By Jude NJOKU
THE challenges posed by healthcare wastes dominated discourse at the 5th Medical Waste Summit organised by the Lagos State Waste Management Authority (LAWMA) in collaboration with relevant stakeholders in the state.
Healthcare wastes which include sharps and non-sharps, blood, body parts, chemicals, pharmaceuticals and radioactive materials are generated by health facilities, trado-medical homes, traditional birth attendants, tattoo-homes, barbers saloon and veterinary clinics.
Flagging off the discourse, Governor Babatunde Fashola catalogued the achievements of his administration in the area of solid waste management. “ I am happy to report that through environmental cleanup, we are gradually removing hazards to life and health in Lagos and we are seeing an upward swing in the life expectancy index of those who live in our state.
The Olusosun landfill site which used to self-combust and emit poisonous fumes at Ojota has been successfully restored and what used to be visible as an unsightly waste dump has been replaced by lush green grass.
We have replaced toxic fumes with large quantities of oxygen being released to the environment and the community from the green. It is a victory for healthcare through strategic thinking and effective implementation of solid waste management,” Fashola said.
Fashola described the summit as another opportunity to reflect on its role of ensuring a safer and healthier environment for Lagosians. He appealed to all healthcare practitioners to join the government in the crusade for best practices adding that henceforth, adequate healthcare waste certification will be a major indicator for renewal of practice licences. “All hospitals and medical facilities in Lagos must lead from the front to ensure proper disposal of clinical waste generated in the process of carrying out their assignment,” he said.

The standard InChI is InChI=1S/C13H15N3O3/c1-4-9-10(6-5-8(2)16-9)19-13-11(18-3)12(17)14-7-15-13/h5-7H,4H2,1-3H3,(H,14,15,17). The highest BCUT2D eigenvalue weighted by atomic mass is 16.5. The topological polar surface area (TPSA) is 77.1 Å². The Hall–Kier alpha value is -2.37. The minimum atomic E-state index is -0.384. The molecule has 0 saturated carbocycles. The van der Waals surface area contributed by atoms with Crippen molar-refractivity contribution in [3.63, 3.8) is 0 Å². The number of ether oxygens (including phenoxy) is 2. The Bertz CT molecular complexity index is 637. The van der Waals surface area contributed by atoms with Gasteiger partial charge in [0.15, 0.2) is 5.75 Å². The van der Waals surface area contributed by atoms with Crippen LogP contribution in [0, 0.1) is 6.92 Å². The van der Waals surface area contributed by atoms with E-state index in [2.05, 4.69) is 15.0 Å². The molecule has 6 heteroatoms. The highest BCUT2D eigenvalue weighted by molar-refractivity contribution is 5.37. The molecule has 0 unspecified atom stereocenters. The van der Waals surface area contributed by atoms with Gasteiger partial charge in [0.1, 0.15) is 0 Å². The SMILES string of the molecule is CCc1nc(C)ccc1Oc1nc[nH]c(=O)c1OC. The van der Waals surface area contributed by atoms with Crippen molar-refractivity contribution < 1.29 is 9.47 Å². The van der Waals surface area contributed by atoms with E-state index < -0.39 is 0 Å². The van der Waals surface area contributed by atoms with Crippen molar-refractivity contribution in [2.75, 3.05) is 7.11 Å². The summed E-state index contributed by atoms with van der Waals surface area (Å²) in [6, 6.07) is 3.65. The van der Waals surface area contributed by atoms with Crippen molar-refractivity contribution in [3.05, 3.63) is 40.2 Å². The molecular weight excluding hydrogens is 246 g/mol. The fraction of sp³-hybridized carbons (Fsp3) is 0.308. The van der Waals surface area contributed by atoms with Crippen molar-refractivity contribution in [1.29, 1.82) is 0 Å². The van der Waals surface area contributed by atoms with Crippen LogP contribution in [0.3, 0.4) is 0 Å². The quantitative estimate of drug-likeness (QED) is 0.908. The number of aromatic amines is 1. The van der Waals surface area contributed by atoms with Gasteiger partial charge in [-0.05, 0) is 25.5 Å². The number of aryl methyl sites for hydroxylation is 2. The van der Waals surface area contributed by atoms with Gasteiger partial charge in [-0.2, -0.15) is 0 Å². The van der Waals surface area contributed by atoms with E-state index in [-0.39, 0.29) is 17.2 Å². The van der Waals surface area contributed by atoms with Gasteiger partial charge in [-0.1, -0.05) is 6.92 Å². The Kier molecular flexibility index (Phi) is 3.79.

Environment Commissioner, Dr. Muiz Banire said the volume of medical waste generated in the state poses an incredible challenge to the government. This is premised on the fact that Lagos has 126 public health centres, 26 General hospitals, about 3,000 private hospitals/clinics and an estimated 160 trado-medical centres and 2,000 laboratories.
Managing Director of LAWMA, Mr. Oladimeji Oresanya said the summit was necessitated by the authority’s experiences in waste collection where healthcare waste are co-mingled, amputated parts are dumped indiscriminately and day old babies are dumped into communal bins.
Oresanya who disclosed that LAWMA has so far collected 5,320,000kg of healthcare waste from facilities in the State, said the Authority will now beam its searchlight on tradomedical homes, veterinary clinics belonging to both government and private individuals, tattoo clinics and saloons as the number of sharps (needles and blades) generated by them are on the increase.
The LAWMA boss lauded the Governor for facilitating the acquisition of Ecodas Hydroclave which is a fully automated treatment machine that shreds and reduces original waste volume by 80 percent. The machine which has a hoist loading system, according to Oresanya utilises steam sterilization and the final products are safe for disposal with other generated waste.
Mr. Oresanya listed the achievements of the programme to include increase in the number of PSP operators (medical) from four to 15 while a total of 3,500 health care facilities are now serviced by LAWMA. Stakeholders who attended the summit included the Federal Ministries of Environment and Health, the Nigerian Medical Association, Association of General and Private Medical Practitioners of Nigeria (AGPMPN) and LASEPA